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Melinda Harvey

Melinda Harvey is Lecturer in English at Monash University. She has been a book critic for nearly twenty years, with reviews and commentary appearing in major Australian newspapers and magazines including Australian Book Review, The Australian, The Age, and the Sydney Review of Books. She was a finalist in the 2020 Pascall Prize for Arts Criticism.

Melinda Harvey reviews ‘Cultural Studies Review: Desecration vol. 11, no. 1’ edited by Chris Healy & Stephen Muecke and ‘Australian Historical Studies vol. 36, no. 125’ edited by Joy Damousi

August 2005, no. 273 01 August 2005
Evil empire or fellow citizen? It seems to me that the arguments and counterarguments about America’s role in the world today run parallel to the debates concerning cultural studies’ standing in the humanities. It’s a thought that would have Raymond Williams rolling in his grave, of course. As an academic discipline, cultural studies was born Marxist, and reared to champion the local, the un ... (read more)

Melinda Harvey reviews ‘The God of Spring’ by Arabella Edge

March 2006, no. 279 01 March 2006
Disaster has always shadowed the traveller. Today’s adventurers differ from their forebears only in the kinds of calamity they have cause to fear. Arabella Edge’s second novel – like her first, the award-winning The Company (2000) – will have readers thanking their lucky stars that shipwreck, at least, has gone the way of history. As its cover suggests, The God of Spring centres on Théodo ... (read more)

Melinda Harvey reviews ‘Antipodes: The North American journal of Australian literature, Vol. 19, No. 2’ edited by Nicholas Birns

August 2006, no. 283 01 August 2006
Towards the end of the current issue of Antipodes (Vol. 19, No. 2, edited by Nicholas Birns, US$18 pb, 135 pp), Bev Braune asks the questions, ‘Who is the reader? And how many of us are there?’ Braune is not referring to Antipodes and its audience. Nonetheless, the questions stand. Academic journals challenge our more romantic notions of readers and reading. As a general rule, they make poor b ... (read more)

Melinda Harvey reviews 'Meanjin Vol. 64, No. 4, 2005' edited by Ian Britain and 'Overland No. 181, Summer 2005' edited by Nathan Hollier

April 2006, no. 280 01 April 2006
Like Monaco, journals are sunny places for shady people. Black sheep and dark horses have often found a first sanctuary there. Precarious principalities, they are built on the shifting sands of subsidies, sponsorships and subscriptions. But their lifeblood is won or lost at the roulette wheel of submissions and commissions. You can tell a lot about a journal by the kind of company it keeps. The l ... (read more)

Melinda Harvey reviews 'Spiel' by David Sornig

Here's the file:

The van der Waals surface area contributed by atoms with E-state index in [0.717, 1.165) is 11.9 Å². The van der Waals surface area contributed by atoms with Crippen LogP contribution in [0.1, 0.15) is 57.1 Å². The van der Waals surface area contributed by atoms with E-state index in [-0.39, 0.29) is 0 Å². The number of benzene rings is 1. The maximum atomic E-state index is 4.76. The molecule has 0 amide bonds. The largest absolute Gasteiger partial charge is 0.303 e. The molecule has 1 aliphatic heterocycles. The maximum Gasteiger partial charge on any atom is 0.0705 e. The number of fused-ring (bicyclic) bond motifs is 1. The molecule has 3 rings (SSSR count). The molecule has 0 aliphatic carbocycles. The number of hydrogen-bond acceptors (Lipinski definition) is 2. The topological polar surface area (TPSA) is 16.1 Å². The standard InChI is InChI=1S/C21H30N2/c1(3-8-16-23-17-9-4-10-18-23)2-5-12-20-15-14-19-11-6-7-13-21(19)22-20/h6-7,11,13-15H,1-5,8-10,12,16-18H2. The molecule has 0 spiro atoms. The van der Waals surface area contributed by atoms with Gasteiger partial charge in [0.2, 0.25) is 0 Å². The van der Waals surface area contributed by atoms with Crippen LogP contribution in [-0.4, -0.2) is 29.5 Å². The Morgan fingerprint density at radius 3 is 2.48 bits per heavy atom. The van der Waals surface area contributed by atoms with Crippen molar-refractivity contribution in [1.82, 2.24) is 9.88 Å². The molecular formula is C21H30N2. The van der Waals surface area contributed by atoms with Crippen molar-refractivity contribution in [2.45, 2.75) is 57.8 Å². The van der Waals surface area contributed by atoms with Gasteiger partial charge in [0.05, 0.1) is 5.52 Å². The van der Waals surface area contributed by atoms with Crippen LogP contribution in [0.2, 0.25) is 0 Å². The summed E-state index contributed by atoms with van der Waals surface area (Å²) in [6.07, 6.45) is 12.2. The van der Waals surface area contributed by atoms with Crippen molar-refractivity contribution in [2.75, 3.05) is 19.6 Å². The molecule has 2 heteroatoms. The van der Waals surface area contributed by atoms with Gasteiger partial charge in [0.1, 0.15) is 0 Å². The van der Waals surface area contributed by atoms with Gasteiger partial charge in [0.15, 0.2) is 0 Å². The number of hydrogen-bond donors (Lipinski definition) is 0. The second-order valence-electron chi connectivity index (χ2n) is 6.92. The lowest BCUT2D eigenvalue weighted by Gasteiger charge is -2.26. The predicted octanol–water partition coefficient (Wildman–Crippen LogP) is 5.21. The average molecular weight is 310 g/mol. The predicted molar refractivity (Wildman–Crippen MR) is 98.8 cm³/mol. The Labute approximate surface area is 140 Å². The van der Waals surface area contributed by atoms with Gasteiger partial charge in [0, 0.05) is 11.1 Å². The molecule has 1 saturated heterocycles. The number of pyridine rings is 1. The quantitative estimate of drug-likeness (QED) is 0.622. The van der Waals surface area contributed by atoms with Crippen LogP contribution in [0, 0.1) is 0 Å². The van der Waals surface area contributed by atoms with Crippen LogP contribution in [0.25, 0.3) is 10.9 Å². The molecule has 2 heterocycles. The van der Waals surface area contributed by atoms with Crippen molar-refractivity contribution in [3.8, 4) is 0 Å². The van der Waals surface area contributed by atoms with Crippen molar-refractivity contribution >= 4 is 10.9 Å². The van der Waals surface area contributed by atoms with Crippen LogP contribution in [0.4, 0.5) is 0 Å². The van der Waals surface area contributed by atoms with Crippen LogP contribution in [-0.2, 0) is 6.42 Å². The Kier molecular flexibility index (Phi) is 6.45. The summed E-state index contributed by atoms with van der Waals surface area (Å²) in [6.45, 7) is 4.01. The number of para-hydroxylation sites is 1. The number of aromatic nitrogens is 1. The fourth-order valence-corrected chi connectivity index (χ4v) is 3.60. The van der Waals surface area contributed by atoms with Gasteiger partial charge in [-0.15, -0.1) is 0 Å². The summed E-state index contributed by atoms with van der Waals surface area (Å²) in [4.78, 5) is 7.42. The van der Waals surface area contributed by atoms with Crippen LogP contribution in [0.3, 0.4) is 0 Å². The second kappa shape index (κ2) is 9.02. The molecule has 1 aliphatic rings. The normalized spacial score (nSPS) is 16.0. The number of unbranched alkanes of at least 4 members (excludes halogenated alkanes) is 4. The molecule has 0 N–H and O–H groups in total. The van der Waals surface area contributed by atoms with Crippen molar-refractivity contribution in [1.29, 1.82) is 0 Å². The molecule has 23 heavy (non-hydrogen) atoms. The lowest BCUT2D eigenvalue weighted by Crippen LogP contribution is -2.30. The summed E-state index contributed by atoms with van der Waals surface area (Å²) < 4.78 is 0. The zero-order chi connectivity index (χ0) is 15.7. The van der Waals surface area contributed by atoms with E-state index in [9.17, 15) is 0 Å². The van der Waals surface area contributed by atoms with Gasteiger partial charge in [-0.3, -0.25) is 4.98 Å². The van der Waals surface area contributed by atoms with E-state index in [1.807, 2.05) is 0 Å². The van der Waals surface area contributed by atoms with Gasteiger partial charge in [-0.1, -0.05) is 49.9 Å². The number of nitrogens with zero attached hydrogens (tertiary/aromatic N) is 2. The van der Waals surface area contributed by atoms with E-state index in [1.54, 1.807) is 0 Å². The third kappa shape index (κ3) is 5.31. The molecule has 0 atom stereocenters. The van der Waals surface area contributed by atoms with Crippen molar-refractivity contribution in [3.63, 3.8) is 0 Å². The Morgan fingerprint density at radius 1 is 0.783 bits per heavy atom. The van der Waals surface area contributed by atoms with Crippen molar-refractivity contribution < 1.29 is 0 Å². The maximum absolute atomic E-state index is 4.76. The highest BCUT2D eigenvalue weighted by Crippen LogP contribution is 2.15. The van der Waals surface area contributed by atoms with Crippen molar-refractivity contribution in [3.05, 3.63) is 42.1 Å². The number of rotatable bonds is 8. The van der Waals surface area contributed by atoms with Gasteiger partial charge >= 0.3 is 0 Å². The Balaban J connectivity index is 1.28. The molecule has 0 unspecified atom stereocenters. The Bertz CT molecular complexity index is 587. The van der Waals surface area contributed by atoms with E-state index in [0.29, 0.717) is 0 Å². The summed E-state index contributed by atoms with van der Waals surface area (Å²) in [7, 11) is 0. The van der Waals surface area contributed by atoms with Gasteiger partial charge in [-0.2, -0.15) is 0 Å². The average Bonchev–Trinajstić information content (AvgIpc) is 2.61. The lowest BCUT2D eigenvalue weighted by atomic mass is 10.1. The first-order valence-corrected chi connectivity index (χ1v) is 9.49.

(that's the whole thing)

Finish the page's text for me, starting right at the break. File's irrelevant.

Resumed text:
November 2009, no. 316 01 November 2009
Back in 2007, his academic cap firmly fastened, David Sornig wrote in the pages of Antipodes: ‘Since the fall of the Berlin Wall, the city [of Berlin] has, more than any other, become thought of as the place where, in Fukuyaman terms, history actually ended. In this sense it is the eschatological city par excellence.’ It is a curiosity of sorts that Australian writers have been in the front st ... (read more)

Melinda Harvey reviews 'The Garden Book' by Brian Castro

October 2005, no. 275 01 October 2005
These are hostile times for literary fiction in Australia. New novels are well advised to don flak, not flap, jackets. And it’s not just a simple case of critics sniping from the sidelines, wanting their piece of the action. This is a full-blown civil war involving all the vested interests – publishers, editors, journalists, publicists and booksellers – not just writers and readers. The smar ... (read more)

Melinda Harvey reviews 'Overland 185', 'Island 106' and 'Griffith Review 14'

March 2007, no. 289 26 August 2022
Literature aspires to be read twice; journalism demands to be read once, Cyril Connolly declared. Between the book and the newspaper lies the journal, juggler of both, simply wanting to be read. In its quest for a readership over the past three hundred years – diligent or dilettantish, it hasn’t been fussy – the journal has banked on the perenniality of the literary and the urgency of the jo ... (read more)

Melinda Harvey reviews 'Second Place' by Rachel Cusk

August 2021, no. 434 22 July 2021
In Second Place, the narrator, M, reminisces about the time she invited the artist L to stay on her remote property ‘on the marsh’. Fifteen years earlier in Paris, a painting of L’s on a poster advertising a major retrospective of his art had spoken to M of ‘absolute freedom’. She was then ‘a young mother on the brink of rebellion’. The night before she had allowed a famous writer ... (read more)

Melinda Harvey reviews 'The Book of Human Skin' by Michelle Lovric

July–August 2010, no. 323 01 July 2010
The Book of Human Skin details the trials and tribulations of an innocent Venetian noblewoman named Marcella Fasan, a girl ‘so sinned agin tis like Job in a dress’, Gianni delle Boccole, loyal family servant and bad speller, explains. Marcella’s principal antagonist is her older brother Minguillo, who, out of filial jealousy and a desire to be the sole heir to the family’s New World fortu ... (read more)

Melinda Harvey reviews 'Bark' by Lorrie Moore

August 2014, no. 363 01 August 2014
In Bark’s second story, ‘The Juniper Tree’, an unnamed narrator sings ‘The Star-Spangled Banner’ with calculated slowness to alter ‘not just the attitude of the song but the actual punctuation, turning it into a protest and question’. Lorrie Moore’s writing career to date strikes a similar counterbalance between form and content: irrepressible linguistic exuberance tempers – and ... (read more)
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